When you decide between bubbling and capturing, you should consider the event propagation flow and how it aligns with your application’s programming logic. 

For example, consider a parent form that consists of two child elements. The first element requires an immediate update when an event occurs at the second element. In this case, you should use the capturing mode. It ensures that the parent event listener processes the event and updates the first element. Then, it passes control to the event listener at the second child element. 

How do you stop event propagation in nested event listener functions?

Events propagate until they reach the end destination in a nested listener arrangement. You have to use specific methods to stop the event from propagating further.

The following method halts the event at the event listener.


For example, if you call StopPropagation at the child button, the mouse click event will not propagate to the parent and document levels. Hence, event listeners at the higher level will not be triggered.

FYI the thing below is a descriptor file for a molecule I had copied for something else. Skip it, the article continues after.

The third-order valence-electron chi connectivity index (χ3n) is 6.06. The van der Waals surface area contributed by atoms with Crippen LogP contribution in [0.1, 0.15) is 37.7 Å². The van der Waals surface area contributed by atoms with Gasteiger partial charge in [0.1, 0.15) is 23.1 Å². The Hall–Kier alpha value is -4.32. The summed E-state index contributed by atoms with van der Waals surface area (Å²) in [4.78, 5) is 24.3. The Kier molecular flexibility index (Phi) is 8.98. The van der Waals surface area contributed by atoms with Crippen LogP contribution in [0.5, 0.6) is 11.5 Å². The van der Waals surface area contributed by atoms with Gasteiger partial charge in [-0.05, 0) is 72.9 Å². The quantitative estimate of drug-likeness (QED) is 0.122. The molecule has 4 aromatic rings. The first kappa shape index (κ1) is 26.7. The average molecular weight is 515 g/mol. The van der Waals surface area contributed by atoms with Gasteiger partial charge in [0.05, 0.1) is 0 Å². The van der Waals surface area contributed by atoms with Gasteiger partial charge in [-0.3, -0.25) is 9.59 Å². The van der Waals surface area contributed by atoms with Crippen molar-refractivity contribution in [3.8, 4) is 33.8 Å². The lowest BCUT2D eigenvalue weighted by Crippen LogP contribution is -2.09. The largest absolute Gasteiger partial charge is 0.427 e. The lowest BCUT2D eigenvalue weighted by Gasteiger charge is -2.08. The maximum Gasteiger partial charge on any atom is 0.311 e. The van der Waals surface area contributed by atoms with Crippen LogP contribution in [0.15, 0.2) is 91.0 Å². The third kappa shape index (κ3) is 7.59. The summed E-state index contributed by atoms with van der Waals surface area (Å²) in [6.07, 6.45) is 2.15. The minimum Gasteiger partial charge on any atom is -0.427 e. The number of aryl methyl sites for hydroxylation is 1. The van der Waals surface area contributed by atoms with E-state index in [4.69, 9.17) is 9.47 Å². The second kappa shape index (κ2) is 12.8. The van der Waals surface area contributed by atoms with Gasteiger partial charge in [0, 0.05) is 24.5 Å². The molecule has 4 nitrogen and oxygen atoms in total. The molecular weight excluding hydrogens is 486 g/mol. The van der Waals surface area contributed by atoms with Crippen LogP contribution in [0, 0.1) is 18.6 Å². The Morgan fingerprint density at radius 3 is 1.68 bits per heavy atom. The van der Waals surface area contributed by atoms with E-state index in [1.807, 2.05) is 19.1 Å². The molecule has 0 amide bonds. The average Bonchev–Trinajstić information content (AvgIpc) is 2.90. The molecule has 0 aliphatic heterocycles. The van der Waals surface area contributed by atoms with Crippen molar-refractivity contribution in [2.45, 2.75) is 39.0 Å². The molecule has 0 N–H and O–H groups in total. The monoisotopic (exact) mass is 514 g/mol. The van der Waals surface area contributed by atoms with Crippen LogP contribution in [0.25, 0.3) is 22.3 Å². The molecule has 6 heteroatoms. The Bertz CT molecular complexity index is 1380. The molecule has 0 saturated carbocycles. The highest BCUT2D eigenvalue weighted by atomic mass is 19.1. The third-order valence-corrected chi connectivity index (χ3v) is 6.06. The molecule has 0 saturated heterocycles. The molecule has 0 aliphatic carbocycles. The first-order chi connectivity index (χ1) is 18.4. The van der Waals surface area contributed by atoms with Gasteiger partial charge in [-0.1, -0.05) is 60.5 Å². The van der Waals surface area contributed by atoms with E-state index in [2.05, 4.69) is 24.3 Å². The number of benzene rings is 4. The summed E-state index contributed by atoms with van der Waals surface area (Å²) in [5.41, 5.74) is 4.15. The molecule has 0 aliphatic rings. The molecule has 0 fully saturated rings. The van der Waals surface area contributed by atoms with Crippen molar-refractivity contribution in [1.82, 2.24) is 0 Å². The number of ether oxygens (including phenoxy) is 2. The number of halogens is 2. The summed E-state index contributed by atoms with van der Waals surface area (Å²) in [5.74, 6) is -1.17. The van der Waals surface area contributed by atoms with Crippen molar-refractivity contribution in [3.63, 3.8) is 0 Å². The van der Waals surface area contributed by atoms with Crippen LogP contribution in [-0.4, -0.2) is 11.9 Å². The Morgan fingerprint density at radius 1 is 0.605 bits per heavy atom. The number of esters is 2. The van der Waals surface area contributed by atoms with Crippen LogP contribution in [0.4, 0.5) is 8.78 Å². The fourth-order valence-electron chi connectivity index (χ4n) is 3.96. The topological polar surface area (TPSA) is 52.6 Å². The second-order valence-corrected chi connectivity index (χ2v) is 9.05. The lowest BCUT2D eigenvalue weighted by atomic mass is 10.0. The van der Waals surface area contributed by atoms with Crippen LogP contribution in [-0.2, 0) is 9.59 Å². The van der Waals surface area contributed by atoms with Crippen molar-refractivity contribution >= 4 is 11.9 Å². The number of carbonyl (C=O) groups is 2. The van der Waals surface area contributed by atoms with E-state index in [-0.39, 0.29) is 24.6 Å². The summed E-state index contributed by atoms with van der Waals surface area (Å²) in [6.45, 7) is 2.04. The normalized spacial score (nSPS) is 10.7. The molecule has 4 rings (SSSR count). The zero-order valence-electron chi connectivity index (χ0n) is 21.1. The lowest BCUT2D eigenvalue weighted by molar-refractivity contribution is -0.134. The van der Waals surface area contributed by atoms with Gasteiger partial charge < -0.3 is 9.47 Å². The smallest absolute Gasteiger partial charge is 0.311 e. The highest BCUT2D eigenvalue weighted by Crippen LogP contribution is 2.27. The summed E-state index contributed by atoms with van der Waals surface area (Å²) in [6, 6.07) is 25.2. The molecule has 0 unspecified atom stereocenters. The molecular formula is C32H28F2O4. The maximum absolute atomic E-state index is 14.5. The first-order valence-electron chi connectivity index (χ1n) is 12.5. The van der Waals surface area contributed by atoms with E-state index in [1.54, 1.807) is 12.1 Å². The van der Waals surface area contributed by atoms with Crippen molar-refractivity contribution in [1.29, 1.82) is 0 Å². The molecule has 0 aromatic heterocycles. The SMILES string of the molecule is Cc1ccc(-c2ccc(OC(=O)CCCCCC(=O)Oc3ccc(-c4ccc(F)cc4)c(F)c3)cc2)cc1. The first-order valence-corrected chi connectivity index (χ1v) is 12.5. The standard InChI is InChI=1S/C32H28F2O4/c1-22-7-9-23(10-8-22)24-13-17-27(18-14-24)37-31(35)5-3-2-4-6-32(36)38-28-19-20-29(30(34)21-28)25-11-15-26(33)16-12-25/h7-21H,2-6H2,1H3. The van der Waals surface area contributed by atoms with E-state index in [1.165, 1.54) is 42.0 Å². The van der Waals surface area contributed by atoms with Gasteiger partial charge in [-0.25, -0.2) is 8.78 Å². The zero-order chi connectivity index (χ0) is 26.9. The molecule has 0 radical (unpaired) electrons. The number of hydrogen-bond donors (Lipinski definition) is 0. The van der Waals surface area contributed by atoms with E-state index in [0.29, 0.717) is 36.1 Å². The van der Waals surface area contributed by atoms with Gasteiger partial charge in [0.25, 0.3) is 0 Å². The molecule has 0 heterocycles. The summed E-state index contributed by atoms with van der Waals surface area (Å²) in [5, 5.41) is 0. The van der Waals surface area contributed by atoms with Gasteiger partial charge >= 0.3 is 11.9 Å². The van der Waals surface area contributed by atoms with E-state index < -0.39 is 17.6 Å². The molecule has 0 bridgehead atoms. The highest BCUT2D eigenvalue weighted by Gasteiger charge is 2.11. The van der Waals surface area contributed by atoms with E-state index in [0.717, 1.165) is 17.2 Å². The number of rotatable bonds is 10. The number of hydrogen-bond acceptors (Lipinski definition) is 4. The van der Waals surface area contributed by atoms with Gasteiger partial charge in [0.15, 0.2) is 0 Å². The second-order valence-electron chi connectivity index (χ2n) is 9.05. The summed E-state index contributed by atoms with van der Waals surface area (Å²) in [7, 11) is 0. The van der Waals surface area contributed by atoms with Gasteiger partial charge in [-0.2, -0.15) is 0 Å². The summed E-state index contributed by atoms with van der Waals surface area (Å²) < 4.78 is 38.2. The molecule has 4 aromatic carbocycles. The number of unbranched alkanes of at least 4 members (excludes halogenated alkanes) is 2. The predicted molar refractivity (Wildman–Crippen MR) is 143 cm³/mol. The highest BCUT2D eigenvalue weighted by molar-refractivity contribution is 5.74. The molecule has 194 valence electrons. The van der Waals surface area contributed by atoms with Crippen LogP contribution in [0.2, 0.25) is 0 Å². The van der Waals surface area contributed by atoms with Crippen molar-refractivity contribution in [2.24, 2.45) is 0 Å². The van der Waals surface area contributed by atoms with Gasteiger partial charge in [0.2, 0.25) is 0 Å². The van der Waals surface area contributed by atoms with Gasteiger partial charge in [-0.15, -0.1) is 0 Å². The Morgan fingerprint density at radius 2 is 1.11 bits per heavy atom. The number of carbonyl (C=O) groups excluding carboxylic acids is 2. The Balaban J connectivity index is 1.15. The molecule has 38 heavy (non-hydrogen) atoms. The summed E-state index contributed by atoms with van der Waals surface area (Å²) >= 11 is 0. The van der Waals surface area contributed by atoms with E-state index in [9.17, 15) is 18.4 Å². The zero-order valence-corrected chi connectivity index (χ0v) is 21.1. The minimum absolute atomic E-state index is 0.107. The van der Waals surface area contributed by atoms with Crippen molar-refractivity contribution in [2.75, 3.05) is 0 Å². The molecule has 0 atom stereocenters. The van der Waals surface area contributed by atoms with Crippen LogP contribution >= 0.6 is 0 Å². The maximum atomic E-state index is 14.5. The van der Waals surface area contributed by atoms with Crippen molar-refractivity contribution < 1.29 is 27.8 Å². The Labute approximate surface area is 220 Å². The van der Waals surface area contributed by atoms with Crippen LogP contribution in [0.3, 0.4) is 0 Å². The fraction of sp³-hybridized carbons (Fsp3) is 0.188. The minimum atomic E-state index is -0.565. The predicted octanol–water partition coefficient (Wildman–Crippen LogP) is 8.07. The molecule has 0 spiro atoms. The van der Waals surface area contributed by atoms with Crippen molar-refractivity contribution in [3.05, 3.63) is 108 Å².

Stop all event propagation

StopPropagation only stops the current type of event from propagating. If the object has different types of event listeners registered to it, they still trigger despite the StopPropagation call.

To stop all events related to a specific object, you can use the StopImmediatePropagation method, as follows. 


When one event listener calls StopImmediatePropagation, no other event listeners associated with the object are triggered.

How can AWS support your JavaScript requirements?

Amazon Web Services (AWS) offers AWS SDK for JavaScript so you can easily use services in your applications with libraries and APIs.

You can use the SDK to develop server-side, web, and mobile web applications. The SDK supports JavaScript runtime, Node.JS, and React Native, as well as cross-runtime. This allows developers to run the same client service package on different platforms.

Here are other benefits of using the SDK:

  • The SDK is written in TypeScript. This provides benefits such as static type-checking and class and module support.
  • The SDK offers a middleware stack that allows you to introduce custom actions.
  • The SDK has a modular architecture. This allows you to use only necessary packages to optimize application performance.

Get started with JavaScript applications by signing up for an AWS account today.